The Delta in ATAS explains
What is Delta?
Delta is the net difference between the BID and ASK at any price (footprint delta), the respective bar (bar delta) or the whole day (cumulative delta).
Delta is calculated by subtracting the BID volume from the ASK volume. ATAS can use internal calculations to illustrate whether or not sellers or buyers are acting aggressively. A positive or negative delta will show you whether you are trading aggressively in the BID or ASK.
Calculation: Ask Volume (minus) Bid Volume = Delta.
The components required to calculate the delta are: bid price (BID), bid price (ASK), last trading price, last trading volume and time.
For example: If the offer price for Crude Oil is 63.50, the bid price is 63.51 and 25 contracts are traded at 63.51, then the delta would be counted as 25. If a second trade occurs, but this time the trade comes with the money price of 63.50 for 10 contracts, the delta for that trade would be -10 and the entire bar would now display a delta of 15.
A positive delta has a green background and reflects a “positive” order flow as buyers are more aggressive at this price. A negative delta has a red background and reflects a “negative” order flow, the result of the more aggressive sellers at this price.
There is a high correlation between the price and the order flow, so you have the ability to see possible price changes via the footprint chart. AtAS provides you with a valuable tool to analyze the markets in this way. Furthermore, ATAS can filter the delta so that only values of a certain order of magnitude are displayed. The gradation of the colour surfaces can be adjusted individually to the market to be traded.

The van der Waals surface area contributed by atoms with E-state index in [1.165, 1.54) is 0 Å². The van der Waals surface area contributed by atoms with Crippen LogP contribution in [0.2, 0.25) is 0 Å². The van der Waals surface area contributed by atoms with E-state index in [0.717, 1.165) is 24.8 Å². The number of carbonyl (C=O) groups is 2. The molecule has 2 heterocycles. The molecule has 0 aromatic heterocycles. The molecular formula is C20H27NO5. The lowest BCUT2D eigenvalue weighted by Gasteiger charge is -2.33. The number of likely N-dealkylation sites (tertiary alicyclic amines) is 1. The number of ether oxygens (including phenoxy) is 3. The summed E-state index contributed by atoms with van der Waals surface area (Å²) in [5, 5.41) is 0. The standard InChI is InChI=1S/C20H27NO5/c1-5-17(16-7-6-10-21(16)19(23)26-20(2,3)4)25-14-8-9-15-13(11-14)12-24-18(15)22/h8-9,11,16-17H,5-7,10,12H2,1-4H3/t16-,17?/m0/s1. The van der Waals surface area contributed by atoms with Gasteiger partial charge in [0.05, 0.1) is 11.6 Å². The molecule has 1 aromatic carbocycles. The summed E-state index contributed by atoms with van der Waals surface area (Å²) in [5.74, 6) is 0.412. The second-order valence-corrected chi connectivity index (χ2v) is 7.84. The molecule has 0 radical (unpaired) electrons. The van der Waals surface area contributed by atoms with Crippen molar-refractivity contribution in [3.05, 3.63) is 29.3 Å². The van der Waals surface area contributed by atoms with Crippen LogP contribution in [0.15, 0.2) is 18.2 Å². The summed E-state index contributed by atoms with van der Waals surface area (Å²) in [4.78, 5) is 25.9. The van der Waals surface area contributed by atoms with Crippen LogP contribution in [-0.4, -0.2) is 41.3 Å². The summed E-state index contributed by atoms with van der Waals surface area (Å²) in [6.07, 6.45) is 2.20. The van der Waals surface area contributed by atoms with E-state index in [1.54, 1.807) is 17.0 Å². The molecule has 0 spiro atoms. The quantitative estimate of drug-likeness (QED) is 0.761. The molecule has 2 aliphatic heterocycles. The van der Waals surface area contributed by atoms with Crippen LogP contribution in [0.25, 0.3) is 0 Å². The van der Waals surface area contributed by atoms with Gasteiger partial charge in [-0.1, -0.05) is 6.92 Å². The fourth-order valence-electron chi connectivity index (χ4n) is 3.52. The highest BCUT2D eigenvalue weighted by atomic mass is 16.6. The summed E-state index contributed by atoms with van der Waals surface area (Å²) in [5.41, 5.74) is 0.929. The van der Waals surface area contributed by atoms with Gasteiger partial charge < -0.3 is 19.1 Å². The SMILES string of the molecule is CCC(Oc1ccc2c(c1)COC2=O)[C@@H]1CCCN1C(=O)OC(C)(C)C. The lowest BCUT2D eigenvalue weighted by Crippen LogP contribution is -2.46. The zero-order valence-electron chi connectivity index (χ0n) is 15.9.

This is the sum of the delta for each bar. So whether time, range or Renko charts – the software calculates the delta for each bar and displays it at the bottom of the chart as a histogram or numerical value. The following are 2 different ways to view the Delta Bars.
One advantage of the Bar Deltas is that you can create an overview and concentrate on the order flow for the entire bar. A good way to use it is to compare the bar and/or cumulative delta with the price. Is there a divergence? In the case of divergences, the price direction is always right. If the delta falls, but the price rises, it can be assumed that sellers will have to sit in their position and stock up – which in turn become market buys that drive up the price. Another option is to look for patterns in a number of bars.
This image shows the Delta bars as histogram.
This image shows the delta bar as a numeric value in the line labeled “Delta”.
Cumulative delta is like an overview because it represents the entire session or the day or contract. So no matter how the time horizon or interval of charts is set, the software shows you a running total of deltas. Here are 2 different ways to represent cumulative delta. The 0 line shows you whether the majority is net long or short.
A positive delta has a green bar and reflects a “positive” order flow as buyers are more aggressive at that price.
A negative delta has a red bar and reflects a “negative” order flow, the result of the more aggressive sellers at this price.
If the cumulative delta is positive, buyers have been more aggressive throughout the session. If the cumulative delta is negative have been more aggressive during the session Sellers.
It is a very useful tool to confirm the price direction.
Cumulative Delta offers unique insights.
This image shows the cumulative delta as a histogram.